Its obvious to most theatrically minded people (thespians) and those that study Shakespeare- that the Bard felt the influence of his times to continue the traditions present in the theatrical art form of his day and to continue to share the tradition with later admirers of his work. All of these beautiful Venetian Carnival Masks that follow were handmade in the Venetian tradition of "Mascareri" by some of the best mask makers in Venice, Italy!!! The positive e negative cast of every model is from a proprietary original design! In the Venetian Carnival masks market, these masks are the gold standard that new artisans try to copy, but they can not come close because they lack the knowledge and original materials to do so. With each handmade creation, you'll receive the highest possible quality in these Venetian Carnival Masks!




A 17TH-CENTURY death mask claimed to be that of British playwright William Shakespeare could be genuine, according to new research. The mask, discovered in a ragpicker's shop in 1842 and now owned by the German city of Darmstadt, has long been a subject of controversy. It bears the high forehead and prominent nose and beard associated with the Bard and bears the inscription "+ Ao Dm 1616", apparently meaning "Died Anno Domini 1616", the year Shakespeare passed away at the age of 52. But leading scholars have questioned the provenance of the mask and also said it is not a close enough match to the tiny handful of portraits that can be attributed to Shakespeare.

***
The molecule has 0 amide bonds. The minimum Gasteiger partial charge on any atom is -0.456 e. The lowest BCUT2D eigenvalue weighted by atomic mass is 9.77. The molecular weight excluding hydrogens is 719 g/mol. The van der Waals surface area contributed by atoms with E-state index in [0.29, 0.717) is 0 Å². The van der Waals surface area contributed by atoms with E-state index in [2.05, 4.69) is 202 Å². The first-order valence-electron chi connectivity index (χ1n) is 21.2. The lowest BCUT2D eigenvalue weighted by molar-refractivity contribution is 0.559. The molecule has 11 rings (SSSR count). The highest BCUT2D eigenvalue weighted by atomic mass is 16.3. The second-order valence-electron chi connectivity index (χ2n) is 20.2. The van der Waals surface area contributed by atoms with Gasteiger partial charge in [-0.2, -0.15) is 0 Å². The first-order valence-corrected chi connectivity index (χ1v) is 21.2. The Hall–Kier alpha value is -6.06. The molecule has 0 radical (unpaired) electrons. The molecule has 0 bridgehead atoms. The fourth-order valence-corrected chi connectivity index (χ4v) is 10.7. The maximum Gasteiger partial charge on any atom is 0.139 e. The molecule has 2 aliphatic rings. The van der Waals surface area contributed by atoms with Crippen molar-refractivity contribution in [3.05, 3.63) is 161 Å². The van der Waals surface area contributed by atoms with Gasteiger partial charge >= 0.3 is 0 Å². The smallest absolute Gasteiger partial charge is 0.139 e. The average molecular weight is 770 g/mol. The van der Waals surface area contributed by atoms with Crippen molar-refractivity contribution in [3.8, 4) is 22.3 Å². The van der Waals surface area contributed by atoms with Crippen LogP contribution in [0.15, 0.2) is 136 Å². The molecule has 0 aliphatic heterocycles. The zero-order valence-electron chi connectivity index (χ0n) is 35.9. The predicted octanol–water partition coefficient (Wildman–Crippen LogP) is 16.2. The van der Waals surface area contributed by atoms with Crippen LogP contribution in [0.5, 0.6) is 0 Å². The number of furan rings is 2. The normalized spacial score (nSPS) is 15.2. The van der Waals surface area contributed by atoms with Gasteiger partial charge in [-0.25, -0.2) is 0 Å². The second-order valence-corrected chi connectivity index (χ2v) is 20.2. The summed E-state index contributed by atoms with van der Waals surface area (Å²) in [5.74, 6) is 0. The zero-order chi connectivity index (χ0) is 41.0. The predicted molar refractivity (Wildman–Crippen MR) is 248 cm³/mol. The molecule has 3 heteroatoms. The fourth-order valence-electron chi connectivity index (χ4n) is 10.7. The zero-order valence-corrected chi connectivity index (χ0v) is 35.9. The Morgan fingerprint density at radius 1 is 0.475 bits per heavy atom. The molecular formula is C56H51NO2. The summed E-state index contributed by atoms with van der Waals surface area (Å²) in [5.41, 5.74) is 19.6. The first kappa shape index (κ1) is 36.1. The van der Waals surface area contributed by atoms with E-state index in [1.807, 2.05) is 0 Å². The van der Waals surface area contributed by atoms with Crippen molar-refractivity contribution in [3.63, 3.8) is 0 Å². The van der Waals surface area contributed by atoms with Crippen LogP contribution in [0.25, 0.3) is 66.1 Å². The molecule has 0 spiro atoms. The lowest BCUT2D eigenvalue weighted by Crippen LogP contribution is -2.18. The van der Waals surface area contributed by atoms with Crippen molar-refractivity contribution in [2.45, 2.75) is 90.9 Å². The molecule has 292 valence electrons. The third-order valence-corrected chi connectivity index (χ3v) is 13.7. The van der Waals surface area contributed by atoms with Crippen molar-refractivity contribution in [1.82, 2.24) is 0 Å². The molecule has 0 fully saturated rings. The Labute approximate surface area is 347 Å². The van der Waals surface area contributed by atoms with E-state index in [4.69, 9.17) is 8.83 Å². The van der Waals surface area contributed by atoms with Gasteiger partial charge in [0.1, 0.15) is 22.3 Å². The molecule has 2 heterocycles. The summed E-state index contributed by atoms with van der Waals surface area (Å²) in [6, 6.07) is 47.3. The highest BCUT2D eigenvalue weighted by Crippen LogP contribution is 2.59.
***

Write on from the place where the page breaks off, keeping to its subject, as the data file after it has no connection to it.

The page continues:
References: cooling-collar/Masks.html store/subcat.cfm?subcatID=223 UVic1998/ByScene/Rom1.5.html,20867,18245417-16947,00.html